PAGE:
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Halifax, Nova Scotia
November 27, 2009
March 2, 2004
I went with local friends we had the mezza, which is an assortment of around eight dishes of dips, baba ganoush, tahnia, local salads, fried vegetable puffs, and more. Try the falafel and shish tawek (grilled chicken). Kebabs are a must. Is your mouth watering yet? Mine is! A must is the local "lemon" juice made fresh from local limes. Wow, you'll never want to drink anything else. The Egyptians have a special dish called Moulaheia, which is a slimy green vegetable, but don't let that put you off -- it is delicious and served with rice and shar-ay-ya, a thin, fried pasta that gives the rice a great look and taste. There are many desserts, too. Mala-bay-ya is the most refreshing-- t’s a type of tapioca, but creamy.
You'll just have to go and try it!! Behena-wa-shefa, or bon appetit!
From journal Land of the Pharoahs
July 25, 2002
The taamiyya is what you may know better as falafel, with meat and vegetarian options. I tried both and they are freshly prepared and really delicious. These are dirt-cheap when made by sidewalk vendors, but the prices at Felfela are reasonable considering that you are dining at a sit-down restaurant. The kushari struck me as an Egyptian version of chop suey, with a mishmash of ingredients. The vegetable casserole is like a thick, hearty vegetable soup. The lamb stew is pretty good too.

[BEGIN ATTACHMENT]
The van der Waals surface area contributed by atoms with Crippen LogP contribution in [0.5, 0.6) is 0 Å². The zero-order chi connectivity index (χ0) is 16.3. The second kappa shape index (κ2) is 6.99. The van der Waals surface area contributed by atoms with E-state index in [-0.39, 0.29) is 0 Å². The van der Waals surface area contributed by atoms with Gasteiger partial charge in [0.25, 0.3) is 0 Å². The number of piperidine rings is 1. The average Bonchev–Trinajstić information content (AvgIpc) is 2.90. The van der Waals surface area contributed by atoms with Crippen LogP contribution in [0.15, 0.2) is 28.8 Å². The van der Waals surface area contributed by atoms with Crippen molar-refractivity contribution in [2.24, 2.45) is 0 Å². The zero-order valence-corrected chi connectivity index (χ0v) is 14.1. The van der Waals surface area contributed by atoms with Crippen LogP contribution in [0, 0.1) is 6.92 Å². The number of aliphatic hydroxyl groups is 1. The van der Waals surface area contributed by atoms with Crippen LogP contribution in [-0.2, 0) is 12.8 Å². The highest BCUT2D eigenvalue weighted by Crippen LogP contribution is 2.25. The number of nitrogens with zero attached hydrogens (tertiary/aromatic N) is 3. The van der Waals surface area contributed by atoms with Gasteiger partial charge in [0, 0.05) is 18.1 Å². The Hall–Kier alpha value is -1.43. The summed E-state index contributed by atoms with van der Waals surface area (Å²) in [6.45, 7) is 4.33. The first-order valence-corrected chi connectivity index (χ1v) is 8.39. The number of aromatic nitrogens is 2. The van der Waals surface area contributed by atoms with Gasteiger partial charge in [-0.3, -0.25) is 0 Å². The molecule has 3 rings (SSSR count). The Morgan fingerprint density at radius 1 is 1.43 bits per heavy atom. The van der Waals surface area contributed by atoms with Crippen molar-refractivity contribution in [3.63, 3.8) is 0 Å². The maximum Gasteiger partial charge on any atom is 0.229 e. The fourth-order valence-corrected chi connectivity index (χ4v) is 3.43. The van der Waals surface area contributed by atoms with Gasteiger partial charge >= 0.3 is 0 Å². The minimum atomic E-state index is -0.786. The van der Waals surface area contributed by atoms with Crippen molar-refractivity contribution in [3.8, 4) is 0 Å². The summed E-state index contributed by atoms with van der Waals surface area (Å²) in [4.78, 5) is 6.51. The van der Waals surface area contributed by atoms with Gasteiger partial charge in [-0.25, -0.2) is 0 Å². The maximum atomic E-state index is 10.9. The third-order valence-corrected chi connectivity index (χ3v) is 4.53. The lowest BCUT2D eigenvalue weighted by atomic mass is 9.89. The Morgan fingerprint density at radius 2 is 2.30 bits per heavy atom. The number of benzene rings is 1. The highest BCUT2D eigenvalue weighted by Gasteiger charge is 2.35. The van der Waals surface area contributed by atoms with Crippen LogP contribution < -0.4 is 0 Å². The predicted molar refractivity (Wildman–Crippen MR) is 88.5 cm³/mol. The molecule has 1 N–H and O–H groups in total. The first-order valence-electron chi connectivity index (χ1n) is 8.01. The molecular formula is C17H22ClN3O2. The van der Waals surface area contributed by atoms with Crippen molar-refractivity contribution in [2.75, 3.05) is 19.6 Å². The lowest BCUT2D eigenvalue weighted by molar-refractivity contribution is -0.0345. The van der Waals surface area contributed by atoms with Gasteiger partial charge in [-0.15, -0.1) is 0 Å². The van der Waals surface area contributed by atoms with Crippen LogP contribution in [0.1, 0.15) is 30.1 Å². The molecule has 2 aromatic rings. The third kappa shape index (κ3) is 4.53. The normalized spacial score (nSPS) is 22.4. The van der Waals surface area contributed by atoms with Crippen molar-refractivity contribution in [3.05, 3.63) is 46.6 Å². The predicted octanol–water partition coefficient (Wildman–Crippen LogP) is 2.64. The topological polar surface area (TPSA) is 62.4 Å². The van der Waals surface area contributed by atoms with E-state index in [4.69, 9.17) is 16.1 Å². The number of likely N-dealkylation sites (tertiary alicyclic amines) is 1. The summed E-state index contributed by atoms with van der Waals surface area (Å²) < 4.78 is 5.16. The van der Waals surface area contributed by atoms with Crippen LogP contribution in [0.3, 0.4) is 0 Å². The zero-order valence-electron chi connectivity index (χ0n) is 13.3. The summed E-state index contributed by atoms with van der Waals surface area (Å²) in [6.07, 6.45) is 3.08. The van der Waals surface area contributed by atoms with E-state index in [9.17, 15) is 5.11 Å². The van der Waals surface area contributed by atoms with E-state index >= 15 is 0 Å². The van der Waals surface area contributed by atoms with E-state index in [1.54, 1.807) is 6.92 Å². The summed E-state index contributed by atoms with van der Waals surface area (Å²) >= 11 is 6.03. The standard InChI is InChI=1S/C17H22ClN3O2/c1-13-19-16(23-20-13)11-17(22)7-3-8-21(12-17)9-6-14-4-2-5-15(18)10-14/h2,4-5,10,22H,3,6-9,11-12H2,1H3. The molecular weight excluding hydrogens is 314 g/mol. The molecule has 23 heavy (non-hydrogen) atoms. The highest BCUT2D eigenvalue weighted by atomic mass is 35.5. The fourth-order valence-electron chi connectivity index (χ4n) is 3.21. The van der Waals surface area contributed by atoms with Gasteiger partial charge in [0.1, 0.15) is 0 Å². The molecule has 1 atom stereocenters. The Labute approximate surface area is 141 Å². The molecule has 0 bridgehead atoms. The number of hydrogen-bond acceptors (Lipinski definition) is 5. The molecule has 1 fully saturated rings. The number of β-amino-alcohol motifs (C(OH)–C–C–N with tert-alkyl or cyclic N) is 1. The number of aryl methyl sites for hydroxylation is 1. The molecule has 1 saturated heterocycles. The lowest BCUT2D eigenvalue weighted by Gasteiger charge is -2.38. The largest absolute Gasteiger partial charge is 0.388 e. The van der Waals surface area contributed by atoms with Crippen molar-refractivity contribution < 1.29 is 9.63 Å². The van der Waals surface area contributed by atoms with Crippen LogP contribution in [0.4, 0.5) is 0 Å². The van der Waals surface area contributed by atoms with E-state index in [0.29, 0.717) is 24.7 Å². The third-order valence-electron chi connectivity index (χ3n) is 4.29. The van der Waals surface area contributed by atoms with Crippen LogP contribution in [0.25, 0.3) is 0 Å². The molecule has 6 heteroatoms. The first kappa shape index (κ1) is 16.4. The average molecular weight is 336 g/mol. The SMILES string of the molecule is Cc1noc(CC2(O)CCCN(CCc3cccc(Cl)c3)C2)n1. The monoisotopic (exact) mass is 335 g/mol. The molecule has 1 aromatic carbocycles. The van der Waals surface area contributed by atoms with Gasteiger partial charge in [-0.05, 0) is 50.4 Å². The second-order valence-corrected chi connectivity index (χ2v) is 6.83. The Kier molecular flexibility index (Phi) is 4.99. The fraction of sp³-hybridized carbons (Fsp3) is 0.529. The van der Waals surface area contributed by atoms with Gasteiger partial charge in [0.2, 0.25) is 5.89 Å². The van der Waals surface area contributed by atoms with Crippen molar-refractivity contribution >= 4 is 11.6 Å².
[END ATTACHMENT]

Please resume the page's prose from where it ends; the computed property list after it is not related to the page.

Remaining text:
The favorite dessert amongst us was the bowl of ice cream, with a rainbow of several fruit flavors with a sprinkling of raisins. Cool and delicious! We had the ice cream time and time again. The "om aly" is like a bowl of granola with raisins, swishing in creamy milk. This was subtly sweet, but it did not quite measure up to the ice cream.
Felfela Cafe (Alexandria Desert Road in Giza) serves a similar quality of food, though this one is plagued (as is the rest of Giza) by the presence of annoying mosquitoes. I seemed to get several mosquito bites on my legs during my meal here, although I did enjoy the partial view of the Pyramids looming across the street. Do not confuse this place with Felfela Village, some amusement complex that features animals, dancers and whatnot.
One thing to note at Egyptian restaurants in general is that the service is very casual and relaxed. In other words, you will not get your food served quickly a la Bennigan's. This is not necessarily a fault of the restaurants, but more of a reflection of the Egyptian attitude towards enjoying a relaxing dinner out on the town. So if you are in a real hurry, do not go to Felfela but go for a fast food outlet or outdoor food stand. Otherwise, take a load off and enjoy a solid meal at Felfela.
From journal Bill in Egypt - CAIRO